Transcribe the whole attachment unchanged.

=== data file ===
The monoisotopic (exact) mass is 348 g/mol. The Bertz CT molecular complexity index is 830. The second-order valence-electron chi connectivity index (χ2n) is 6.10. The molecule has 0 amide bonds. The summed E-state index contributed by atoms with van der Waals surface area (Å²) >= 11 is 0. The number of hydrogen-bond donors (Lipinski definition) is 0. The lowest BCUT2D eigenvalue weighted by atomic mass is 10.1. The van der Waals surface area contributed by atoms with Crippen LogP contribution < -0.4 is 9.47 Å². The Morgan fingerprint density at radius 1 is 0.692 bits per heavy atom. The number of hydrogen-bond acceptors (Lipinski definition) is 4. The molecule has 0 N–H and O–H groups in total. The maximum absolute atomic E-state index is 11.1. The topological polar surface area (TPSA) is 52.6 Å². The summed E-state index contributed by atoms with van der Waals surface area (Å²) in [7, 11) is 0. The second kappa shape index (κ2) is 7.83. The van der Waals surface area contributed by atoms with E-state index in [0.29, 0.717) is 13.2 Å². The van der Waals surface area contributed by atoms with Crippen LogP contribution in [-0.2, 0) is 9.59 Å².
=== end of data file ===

The monoisotopic (exact) mass is 348 g/mol. The Bertz CT molecular complexity index is 830. The second-order valence-electron chi connectivity index (χ2n) is 6.10. The molecule has 0 amide bonds. The summed E-state index contributed by atoms with van der Waals surface area (Å²) >= 11 is 0. The number of hydrogen-bond donors (Lipinski definition) is 0. The lowest BCUT2D eigenvalue weighted by atomic mass is 10.1. The van der Waals surface area contributed by atoms with Crippen LogP contribution < -0.4 is 9.47 Å². The Morgan fingerprint density at radius 1 is 0.692 bits per heavy atom. The number of hydrogen-bond acceptors (Lipinski definition) is 4. The molecule has 0 N–H and O–H groups in total. The maximum absolute atomic E-state index is 11.1. The topological polar surface area (TPSA) is 52.6 Å². The summed E-state index contributed by atoms with van der Waals surface area (Å²) in [7, 11) is 0. The second kappa shape index (κ2) is 7.83. The van der Waals surface area contributed by atoms with E-state index in [0.29, 0.717) is 13.2 Å². The van der Waals surface area contributed by atoms with Crippen LogP contribution in [-0.2, 0) is 9.59 Å².